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How Program Trading Strategies Work

Program trading strategies happen behind the scenes, trading up to 30% of the daily volume at the NYSE. They trade without emotion and can be highly profitable. These trades, called program trades, take place quietly, oblivious to the chaos of the trading floor. However, savvy investors would be foolish to ignore how and why a system that produces an average of more than half of the daily trading volume on the New York Stock Exchange (NYSE) does so well.

Key Takeaways

  • Program trading refers to the use of computer-generated algorithms to trade a basket of stocks in large volumes and sometimes with great frequency.
  • The algorithms are programmed to run and are monitored by humans, although once running the programs generate the trades, not humans.
  • Program trading strategies may execute thousands of trades a day (e.g. high-frequency trading, or HFT), while other strategies only execute trades every few months to rebalance long-term portfolios.
  • While increasingly popular, program trading has also been blamed for market failures such as flash crashes.

Defining a Program Trading Strategy

People Plan the Strategy…

Contrary to popular belief, the underlying portfolio strategy behind a program buy or sell is often not computer-generated. The goals may be as disparate as portfolio balancing to broad asset allocations to sector allocations. They may be intraday strategies, short-term, or long-term strategies. The actual strategies, and the algorithms that generate program buys and sells are proprietary to each player and are among the most closely guarded secrets on Wall Street.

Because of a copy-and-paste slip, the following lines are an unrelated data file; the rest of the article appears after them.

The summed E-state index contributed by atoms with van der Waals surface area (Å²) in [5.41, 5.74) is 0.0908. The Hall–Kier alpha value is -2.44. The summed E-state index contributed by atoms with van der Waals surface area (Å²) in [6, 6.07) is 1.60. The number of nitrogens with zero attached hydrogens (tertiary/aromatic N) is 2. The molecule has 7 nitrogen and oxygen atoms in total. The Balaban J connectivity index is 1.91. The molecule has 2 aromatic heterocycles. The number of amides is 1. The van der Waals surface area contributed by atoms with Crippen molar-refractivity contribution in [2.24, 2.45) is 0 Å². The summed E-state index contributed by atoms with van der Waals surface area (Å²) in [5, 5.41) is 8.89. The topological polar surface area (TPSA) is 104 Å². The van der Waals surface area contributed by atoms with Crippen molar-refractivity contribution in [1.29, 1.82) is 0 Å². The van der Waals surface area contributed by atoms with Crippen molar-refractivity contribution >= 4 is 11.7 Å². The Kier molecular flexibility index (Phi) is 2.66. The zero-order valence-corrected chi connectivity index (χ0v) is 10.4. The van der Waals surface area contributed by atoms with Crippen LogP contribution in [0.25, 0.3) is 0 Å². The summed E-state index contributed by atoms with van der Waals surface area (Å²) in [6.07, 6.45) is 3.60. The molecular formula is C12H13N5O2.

…But Computers Do the Work

Program trades are almost always executed by computers, although there are instances when this isn’t the case. For example, if institution XYZ wants to sell a basket of 15 stocks totaling $2 million, it could simply split up the sale among several different brokers. Conversely, a big buy program on a single stock may go directly to a market maker or to a single broker who then splits it up into smaller units. As a practical matter, the NYSE is only interested in regulating the computer-generated program trades, and in particular, those generated by large movements in the futures premium.

Program Trading Is Everywhere

Importantly, much of program trading involves the futures markets as well as the cash market. The most simplistic and widely known of these strategies is index arbitrage. Index arbitrage is frequently used by institutions with very large and diverse stock portfolios under management.

For example, an institution buys futures when the premium is low, while it simultaneously sells a basket of stocks in a hedged trade to garner a few points of return over what a portfolio of S&P stocks would produce on its own.

The important point for the individual investor is that the futures market and the cash market are intimately intertwined. Moves in one market can trigger moves in the other. Every day, the S&P futures have a fair value based on a formula that includes, for example, days to expiration and the cost of carry for a commensurate basket of stocks.


As of 2018, it was reported that program trading accounted for 50% to 60% of all market trades placed during a typical trading day, with that number rising to above 90% during periods of ext

There are certain levels of premium that will generate program trades, although it varies slightly among firms due to different costs of carry. Every day there are “buy execution levels” and “sell execution levels.” The best (and only public) source of information for daily fair value and premium execution levels can be found at HL Camp & Co.’s Program Trading Research site. Additionally, the NYSE publishes program trading activity by member firms every week for the previous week at its website. This is interesting reading, but not particularly useful for real-time decisions.

Rules Rules Rules

Timing Is Key

The Bottom Line

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About Amy Harvey

Amy R. Harvey writes forStartUps Sections In AmericaRichest.

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